After 2012’s reboot of the Spider-Man franchise (The Amazing Spider-Man) Mark Webb returns for The Amazing Spider-Man 2. Where the first movie was trying to emulate the style Christopher Nolan’s hyper-real Batman reimagining, this movie goes full into comic book mode, boasting colorful villains, giant action setpieces and an abundance of trouble for the hero Peter Parker (Andrew Garfield). And while the movie doesn’t reinvent the wheel – or convert any people who aren’t already on board of the superhero train – it offers a solid enough story to entertain for its quite long running time.
Here we are – again
It’s been an uphill battle for Sony’s Spider-Man reboot since the first day and The Amazing Spider-Man didn’t do much to convince movie goers otherwise. It had some glimpses of potential storylines that could be explored but never went in those directions.
- Peter Parker’s parents were teased but there was no sense of resolution.
- The tower of the giant Oscorp Corporation towered over New York promising things to come.
But before that we had to wade through the same old origin story to finally get Spider-Man back into the costume and I really hope that the next iteration of Spidey (or any other established superhero) will not need another origin story. In fact one can watch The Amazing Spider-Man 2 without the first part since everything that is different in this version is either introduced in the prologue (Peter’s father), dialogue (Harry Obsorn) or has no impact on the story (webshooters).
Freed from the exposition the movie cuts right to the Spider-Man we know and want to see and from the first minutes it is clear that this franchise no longer tries to be grounded in any sort of reality. It is a colorful mix of action and CGI that adequately pass the time.
And let’s face it: when you are dealing with electrical monsters your plausibility has already gone out of the window.
The Rise of Electro
One of the movie’s villains Max Dillon a.k.a. Electro (Jaime Foxx) is the biggest indication of the aforementioned comic-book direction. When everyone else gets a day off Max has to work despite the fact that it is his birthday. Working in a very unsafe environment the repair work goes wrong and the next second Max is attacked by genetically engineered electric eels turning him into a supervillain who runs on any form of electricity.
Already a fragile personality with an unhealthy Spider-Man complex the ensuing events push Max over the edge to finally become Electro. But Electro is just one of the obstacles to come…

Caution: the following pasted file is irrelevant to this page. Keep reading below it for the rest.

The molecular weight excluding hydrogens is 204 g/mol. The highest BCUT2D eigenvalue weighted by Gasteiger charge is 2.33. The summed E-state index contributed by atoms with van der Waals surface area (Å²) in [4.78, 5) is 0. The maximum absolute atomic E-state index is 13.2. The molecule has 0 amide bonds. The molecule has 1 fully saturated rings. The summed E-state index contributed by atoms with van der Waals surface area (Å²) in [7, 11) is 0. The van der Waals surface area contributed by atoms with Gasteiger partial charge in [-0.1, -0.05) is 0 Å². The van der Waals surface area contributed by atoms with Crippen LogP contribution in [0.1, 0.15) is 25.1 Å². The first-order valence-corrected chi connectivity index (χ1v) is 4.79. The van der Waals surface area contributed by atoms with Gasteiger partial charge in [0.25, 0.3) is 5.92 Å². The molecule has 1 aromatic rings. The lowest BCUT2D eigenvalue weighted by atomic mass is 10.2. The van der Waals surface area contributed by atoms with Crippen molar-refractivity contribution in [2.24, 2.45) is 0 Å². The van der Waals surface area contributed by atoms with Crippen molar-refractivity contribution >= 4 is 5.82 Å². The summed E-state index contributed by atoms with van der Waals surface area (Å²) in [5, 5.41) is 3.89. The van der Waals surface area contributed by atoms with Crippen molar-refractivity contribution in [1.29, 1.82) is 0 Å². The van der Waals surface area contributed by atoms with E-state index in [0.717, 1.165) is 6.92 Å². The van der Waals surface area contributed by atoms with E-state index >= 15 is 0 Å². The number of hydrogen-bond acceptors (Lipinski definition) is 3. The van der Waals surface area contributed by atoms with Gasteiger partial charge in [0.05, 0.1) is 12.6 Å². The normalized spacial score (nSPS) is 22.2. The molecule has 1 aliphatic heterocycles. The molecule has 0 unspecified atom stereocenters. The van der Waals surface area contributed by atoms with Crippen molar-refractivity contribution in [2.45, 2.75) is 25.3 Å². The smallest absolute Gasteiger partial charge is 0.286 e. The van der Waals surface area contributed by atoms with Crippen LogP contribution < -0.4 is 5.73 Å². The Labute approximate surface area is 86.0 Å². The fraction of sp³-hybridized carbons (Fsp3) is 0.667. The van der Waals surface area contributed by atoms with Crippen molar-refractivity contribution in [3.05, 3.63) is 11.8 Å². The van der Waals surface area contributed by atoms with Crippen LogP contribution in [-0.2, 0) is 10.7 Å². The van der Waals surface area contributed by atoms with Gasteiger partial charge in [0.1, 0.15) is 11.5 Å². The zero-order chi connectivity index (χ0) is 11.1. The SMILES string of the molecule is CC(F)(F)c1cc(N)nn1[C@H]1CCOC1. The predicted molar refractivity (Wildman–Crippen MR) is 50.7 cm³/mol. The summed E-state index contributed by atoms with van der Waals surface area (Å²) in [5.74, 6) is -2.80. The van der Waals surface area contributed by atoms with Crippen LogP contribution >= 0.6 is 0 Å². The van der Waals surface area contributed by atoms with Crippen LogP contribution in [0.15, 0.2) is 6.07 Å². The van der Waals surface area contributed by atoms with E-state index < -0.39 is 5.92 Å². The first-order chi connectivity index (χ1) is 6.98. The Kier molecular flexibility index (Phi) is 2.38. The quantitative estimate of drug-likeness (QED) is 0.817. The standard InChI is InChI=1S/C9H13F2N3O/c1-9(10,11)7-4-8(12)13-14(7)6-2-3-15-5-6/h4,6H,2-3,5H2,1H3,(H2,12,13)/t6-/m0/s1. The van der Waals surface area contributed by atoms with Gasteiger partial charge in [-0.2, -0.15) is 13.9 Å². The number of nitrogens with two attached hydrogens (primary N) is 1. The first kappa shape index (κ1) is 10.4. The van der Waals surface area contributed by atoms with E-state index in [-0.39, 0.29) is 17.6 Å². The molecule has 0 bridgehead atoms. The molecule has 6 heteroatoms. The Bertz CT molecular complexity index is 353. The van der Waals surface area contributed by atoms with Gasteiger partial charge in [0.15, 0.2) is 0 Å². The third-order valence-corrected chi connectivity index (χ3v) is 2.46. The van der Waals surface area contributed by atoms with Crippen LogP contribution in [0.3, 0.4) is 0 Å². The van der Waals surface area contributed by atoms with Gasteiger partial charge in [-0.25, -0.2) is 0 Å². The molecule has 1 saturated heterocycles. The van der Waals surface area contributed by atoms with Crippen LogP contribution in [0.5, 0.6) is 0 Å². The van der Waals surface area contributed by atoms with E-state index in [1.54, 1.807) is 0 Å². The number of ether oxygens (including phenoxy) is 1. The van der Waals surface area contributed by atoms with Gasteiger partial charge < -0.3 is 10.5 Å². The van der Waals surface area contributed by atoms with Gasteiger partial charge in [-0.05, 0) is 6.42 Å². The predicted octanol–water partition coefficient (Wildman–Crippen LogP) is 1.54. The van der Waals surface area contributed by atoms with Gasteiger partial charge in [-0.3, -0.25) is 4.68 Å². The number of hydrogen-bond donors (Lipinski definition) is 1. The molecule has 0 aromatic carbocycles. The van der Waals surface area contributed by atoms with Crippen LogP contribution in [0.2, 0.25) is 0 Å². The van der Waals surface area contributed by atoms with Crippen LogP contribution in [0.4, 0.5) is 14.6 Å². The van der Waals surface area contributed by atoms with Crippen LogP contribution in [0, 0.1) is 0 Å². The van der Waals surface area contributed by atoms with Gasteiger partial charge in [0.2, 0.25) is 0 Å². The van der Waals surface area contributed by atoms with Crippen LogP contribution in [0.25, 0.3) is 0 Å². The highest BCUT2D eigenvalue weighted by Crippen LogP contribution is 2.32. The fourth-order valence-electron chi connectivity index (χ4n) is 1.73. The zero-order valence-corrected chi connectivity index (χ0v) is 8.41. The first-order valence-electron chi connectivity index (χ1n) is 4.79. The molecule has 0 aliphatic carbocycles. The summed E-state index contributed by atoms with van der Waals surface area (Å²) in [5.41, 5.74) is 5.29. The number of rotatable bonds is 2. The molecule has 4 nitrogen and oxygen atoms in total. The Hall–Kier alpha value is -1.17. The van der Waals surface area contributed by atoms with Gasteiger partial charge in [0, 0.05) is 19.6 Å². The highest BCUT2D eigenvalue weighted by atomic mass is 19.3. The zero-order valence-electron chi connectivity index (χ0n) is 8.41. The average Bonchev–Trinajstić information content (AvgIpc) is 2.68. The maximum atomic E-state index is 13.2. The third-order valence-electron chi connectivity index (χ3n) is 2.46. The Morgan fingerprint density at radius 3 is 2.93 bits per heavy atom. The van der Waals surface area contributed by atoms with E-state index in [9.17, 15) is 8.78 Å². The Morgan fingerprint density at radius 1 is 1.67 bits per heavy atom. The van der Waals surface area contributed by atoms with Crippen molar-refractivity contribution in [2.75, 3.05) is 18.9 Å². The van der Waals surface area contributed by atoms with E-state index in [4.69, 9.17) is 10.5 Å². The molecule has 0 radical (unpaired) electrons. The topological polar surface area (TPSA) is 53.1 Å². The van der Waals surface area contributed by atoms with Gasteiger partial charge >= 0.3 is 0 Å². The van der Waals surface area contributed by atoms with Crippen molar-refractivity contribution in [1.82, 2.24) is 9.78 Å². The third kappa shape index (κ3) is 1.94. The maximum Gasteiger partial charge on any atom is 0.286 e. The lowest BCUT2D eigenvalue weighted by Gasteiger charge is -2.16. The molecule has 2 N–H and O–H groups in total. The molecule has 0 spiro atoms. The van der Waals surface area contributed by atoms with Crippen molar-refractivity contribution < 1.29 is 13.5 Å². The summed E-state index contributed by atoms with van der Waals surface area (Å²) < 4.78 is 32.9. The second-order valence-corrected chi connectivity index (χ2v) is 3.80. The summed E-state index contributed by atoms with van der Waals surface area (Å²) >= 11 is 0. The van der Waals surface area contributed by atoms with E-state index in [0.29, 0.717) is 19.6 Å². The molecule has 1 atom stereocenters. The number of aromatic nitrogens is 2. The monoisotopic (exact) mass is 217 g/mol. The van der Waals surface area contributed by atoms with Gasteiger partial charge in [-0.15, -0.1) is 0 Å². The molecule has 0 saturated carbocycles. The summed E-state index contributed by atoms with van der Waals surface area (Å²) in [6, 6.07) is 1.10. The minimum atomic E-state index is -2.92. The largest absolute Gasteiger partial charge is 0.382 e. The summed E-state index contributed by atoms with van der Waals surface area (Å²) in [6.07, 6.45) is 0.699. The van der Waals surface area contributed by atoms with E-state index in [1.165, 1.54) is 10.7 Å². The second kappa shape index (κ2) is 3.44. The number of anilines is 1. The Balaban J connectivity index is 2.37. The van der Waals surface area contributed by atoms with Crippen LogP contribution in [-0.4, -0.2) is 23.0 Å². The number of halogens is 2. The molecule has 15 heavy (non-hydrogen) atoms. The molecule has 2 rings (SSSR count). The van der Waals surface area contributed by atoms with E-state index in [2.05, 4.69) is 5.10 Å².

We meet again, for the first time!
I am pretty sure that Electro was only thrown into the mix to add some color and make the movie look a bit fresher because the main threat is not Max Dillon but Harry Osborn (Dane Dehaan). Having inherited a skin disease from his father Norman (Chris Cooper) he feels the ticking clock and is on his road to become this franchise’s version of the Green Goblin. Dane Deehan once again plays an initially likable character who descends into madness similarly to his work in Chronicle. And it is mostly because of Garfield and Deehan that there is at least some sort of sympathy from the audience because we are introduced to Harry and Peter and told that they happen to be best friends even though we have never seen Harry Osborn in the first movie.
While the drama is driven mostly by the Goblin storyline – which also ties nicely to Spider-Man’s origin and finally resolves the story about Peter Parker’s father – Electro is always thrown in to distract us from the fact that we are watching a condensed version of Sam Raimi’s original Spider-Man run. Raimi’s trilogy famously built up Harry Osborn (played by James Franco) as the villain for the third part and completely blew it. And watching this movie reminded me again of why I was so disappointed with Spider-Man 3. This new version of the conflict is never as deep as the Franco/Maguire story could have been but contrary the third original Spider-Man it works on its own – if you accept some story contrivances.
The Happy Hero
Going for a dark and gritty Spider-Man reboot was the first misstep to begin with and thankfully this sequel no longer tries to distance itself as far away from Raimi’s version as possible. Spider-Man is an optimistic hero even though he has all the ingredients to be a brooding dark hero:
- abandonment issues,
- dead foster-father,
- dead real father,
- dead mother,
- no money,
- aunt May has no money either,
- friends who turn into goblins…
Yet despite all of this Spider-Man retains his sense of optimism and this is the key factor which won me over for this movie. Sure there are a million contrivances but at the heart it is about a person trying to do the right thing. Not on a global scale but on a personal scale – which is of course heightened because of the powers for cinematic effect.
Even Gwen Stacy (Emma Stone), Peter’s girlfriend, has a decent enough story arc. Sure she can’t fully escape the genre but at least she is not a complete damsel in distress stock character. Of course the only things she is allowed to do are things that are written into the story because of her needing to do something (similarly to part 1) but Garfield and Stone have enough charisma to sell their story and make it work.
The Amazing Spider-Man 2 is not a movie that makes me think it could have been much more like Spider-Man 3 did. It pretty much achieves what it set out to do and never falls into pits like Spider-Man 3 did. It is a perfectly servable superhero movie which aims at the target audience kids/teenagers and succeeds more than the original installment of this rebooted Spider-Man.
If there is enough story for Sony’s spinoff plans as well as two more installments with Spidey is still a question that needs answering.
P.S.: For more Spidey conversation (in German) head over to our second podcast!